Overwatch’s new seasonal event is the automated cosplay and porn generator’s first stab at a time-honored first-person shooter tradition: capture the flag. So, how does it fare? The short answer is, not great.

Let me preface this by saying Overwatch’s Chinese New Year-themed “capture the rooster” brawl isn’t terrible. I’ve played for about two hours now, and I’ve had a thoroughly alright time. The mode uses pre-existing map Lijang Tower in inventive new ways, with flag placements that force encounters far outside the usual control points. If you’ve played CTF in any other game before, you know the drill: each team has a flag stationed on one side of the map. The goal is to grab the enemy flag and run it back to your base without dying and dropping it with your stupid, dead butter fingers.

Here’s some footage of the new mode from Riley’s stream earlier today.

Overwatch nails the basics. When your team swipes a flag, the sprint back to your territory is tense. Your team’s best bet is to form a sort of defensive egg around the flag carrier, but inevitably you’ll get picked off one-by-one. There are few things more thrilling than a good chase, and Overwatch CTF has that.


But those moments are exceedingly rare. What usually happens is one of two things: 1) both teams turtle up, rightly favoring defensively sound heroes like Symmetra, Mei, Bastion, and Torbjorn, and nobody ever manages a single successful flag capture, let alone three, or 2) one team absolutely stomps the other, racking up three flag captures with ease because their defense is good and the other team’s is not.


In either case, Overwatch CTF is not particularly satisfying. I can’t count the number of times I saw players say stuff like, “Oh boy, time for another draw” before matches even started. I actually found a really good group, and we ended up sticking together between matches, using voice chat, and generally coordinating to the fullest extent of our abilities. But even we couldn’t pierce many teams’ “brave but ultimately powerless turtle” formations. We’d keep them on their back foot, but we couldn’t actually snag the flag.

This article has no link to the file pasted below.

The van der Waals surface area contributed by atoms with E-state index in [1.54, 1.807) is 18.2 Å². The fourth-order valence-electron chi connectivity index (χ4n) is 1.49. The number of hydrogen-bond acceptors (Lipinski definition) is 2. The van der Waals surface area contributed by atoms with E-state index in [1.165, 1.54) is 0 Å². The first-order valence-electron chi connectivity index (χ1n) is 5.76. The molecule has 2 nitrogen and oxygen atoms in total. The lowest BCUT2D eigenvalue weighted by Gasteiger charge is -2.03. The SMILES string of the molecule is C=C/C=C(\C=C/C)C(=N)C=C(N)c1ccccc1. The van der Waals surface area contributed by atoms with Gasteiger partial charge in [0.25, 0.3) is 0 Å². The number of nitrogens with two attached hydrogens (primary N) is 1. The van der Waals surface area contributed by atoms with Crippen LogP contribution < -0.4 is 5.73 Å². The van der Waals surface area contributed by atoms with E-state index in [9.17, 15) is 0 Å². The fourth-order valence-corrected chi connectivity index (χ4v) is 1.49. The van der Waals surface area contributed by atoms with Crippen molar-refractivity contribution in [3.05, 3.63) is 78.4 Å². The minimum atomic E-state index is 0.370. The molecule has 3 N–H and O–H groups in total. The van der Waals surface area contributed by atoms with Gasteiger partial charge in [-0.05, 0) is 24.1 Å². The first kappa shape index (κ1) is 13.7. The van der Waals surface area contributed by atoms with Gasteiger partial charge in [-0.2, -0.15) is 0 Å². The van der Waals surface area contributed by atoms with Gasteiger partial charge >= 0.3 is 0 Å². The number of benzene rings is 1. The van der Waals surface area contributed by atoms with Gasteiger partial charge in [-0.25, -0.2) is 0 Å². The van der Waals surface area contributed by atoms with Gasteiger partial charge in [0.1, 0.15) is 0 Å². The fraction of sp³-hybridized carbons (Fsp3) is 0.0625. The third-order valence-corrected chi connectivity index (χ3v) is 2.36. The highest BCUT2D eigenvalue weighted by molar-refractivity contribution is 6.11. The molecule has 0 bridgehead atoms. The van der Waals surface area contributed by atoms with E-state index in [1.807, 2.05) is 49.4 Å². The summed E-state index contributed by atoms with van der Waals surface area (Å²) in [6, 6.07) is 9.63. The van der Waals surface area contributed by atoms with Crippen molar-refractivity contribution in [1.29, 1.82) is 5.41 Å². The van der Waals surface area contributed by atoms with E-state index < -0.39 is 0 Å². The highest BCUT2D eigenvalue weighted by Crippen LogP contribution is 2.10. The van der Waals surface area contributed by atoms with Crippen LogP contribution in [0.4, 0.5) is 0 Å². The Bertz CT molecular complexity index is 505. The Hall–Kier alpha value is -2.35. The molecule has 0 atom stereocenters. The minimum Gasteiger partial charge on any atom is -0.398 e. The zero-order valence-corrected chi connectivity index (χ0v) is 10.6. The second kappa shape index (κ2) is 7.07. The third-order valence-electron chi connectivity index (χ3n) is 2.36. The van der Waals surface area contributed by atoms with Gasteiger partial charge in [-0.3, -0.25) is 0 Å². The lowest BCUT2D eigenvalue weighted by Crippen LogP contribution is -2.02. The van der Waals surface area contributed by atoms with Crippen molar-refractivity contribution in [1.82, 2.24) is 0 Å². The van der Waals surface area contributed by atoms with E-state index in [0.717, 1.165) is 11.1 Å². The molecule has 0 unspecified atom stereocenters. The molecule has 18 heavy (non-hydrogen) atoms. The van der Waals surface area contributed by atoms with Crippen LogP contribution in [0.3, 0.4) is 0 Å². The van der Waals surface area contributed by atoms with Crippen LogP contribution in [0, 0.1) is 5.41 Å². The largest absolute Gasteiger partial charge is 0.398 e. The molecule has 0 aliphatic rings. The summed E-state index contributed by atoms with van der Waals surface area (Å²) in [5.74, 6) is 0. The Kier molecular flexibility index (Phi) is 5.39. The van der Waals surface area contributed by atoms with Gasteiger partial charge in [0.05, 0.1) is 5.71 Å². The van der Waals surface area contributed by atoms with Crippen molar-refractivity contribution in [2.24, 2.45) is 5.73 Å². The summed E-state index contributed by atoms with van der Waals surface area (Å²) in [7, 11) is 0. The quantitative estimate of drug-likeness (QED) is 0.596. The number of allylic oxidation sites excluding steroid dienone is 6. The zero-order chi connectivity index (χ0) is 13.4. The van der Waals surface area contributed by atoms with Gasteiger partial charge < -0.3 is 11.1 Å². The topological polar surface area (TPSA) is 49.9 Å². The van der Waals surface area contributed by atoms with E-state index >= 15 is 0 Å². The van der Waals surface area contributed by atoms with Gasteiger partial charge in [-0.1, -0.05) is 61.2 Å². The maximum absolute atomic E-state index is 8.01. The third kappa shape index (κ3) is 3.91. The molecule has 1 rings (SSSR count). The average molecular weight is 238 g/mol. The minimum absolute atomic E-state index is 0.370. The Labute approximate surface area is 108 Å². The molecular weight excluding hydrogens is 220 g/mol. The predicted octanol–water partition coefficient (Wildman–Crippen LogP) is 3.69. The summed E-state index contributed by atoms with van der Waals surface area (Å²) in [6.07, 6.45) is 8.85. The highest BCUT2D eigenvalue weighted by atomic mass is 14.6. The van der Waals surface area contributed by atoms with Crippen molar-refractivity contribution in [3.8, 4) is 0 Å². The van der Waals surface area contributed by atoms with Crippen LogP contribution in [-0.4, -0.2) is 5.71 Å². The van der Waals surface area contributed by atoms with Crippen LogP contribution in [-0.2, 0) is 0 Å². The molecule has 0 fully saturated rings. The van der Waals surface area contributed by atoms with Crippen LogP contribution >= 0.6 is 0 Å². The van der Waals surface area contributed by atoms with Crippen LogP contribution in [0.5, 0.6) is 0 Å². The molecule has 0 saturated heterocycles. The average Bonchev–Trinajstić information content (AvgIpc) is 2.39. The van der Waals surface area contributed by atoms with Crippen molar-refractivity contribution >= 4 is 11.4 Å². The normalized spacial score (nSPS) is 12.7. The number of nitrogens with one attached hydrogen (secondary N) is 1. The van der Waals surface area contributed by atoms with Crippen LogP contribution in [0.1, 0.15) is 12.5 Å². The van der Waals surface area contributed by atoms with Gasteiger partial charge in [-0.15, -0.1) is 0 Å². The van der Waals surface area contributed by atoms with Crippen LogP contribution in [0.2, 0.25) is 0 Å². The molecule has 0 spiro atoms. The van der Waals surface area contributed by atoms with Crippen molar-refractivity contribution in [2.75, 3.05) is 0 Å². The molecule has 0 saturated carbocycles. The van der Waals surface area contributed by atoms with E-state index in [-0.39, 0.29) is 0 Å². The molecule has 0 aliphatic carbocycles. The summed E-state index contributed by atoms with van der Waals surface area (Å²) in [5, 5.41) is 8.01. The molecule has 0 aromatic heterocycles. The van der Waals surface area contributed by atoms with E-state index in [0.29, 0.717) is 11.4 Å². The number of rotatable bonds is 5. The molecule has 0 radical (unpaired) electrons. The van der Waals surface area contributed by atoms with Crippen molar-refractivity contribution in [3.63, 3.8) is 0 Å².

So even though we were “winning” the entire time, matches still usually ended in draws. Lots of work, tiny reward. As a result, there’s not a huge incentive to play well when you can be mediocre and still force a draw. The best Overwatch games have a nail-biting push-and-pull to them, and the CTF matches I’ve played sorely lack that.


Maybe things will change as people figure out more interesting team comps and strategies, but I’m not really counting on it. While I appreciate that Blizzard made Lijang Tower feel new with this mode, the map clearly wasn’t designed with CTF in mind. Broad swathes of each map segment go unused, and flag stations are usually confined. The possibility space for potential tactics is narrow.

But then, this is an event brawl, not the debut of an entire new way to play Overwatch. If all it ends up being good for is some quick, dumb fun, that’s fine. Still, I guess I was hoping for a little more from Overwatch’s first foray into CTF. There’s always next time, I suppose.

Kotaku senior reporter. Beats: Twitch, streaming, PC gaming. Writing a book about streamers tentatively titled "STREAMERS" to be published by Atria/Simon & Schuster in the future.

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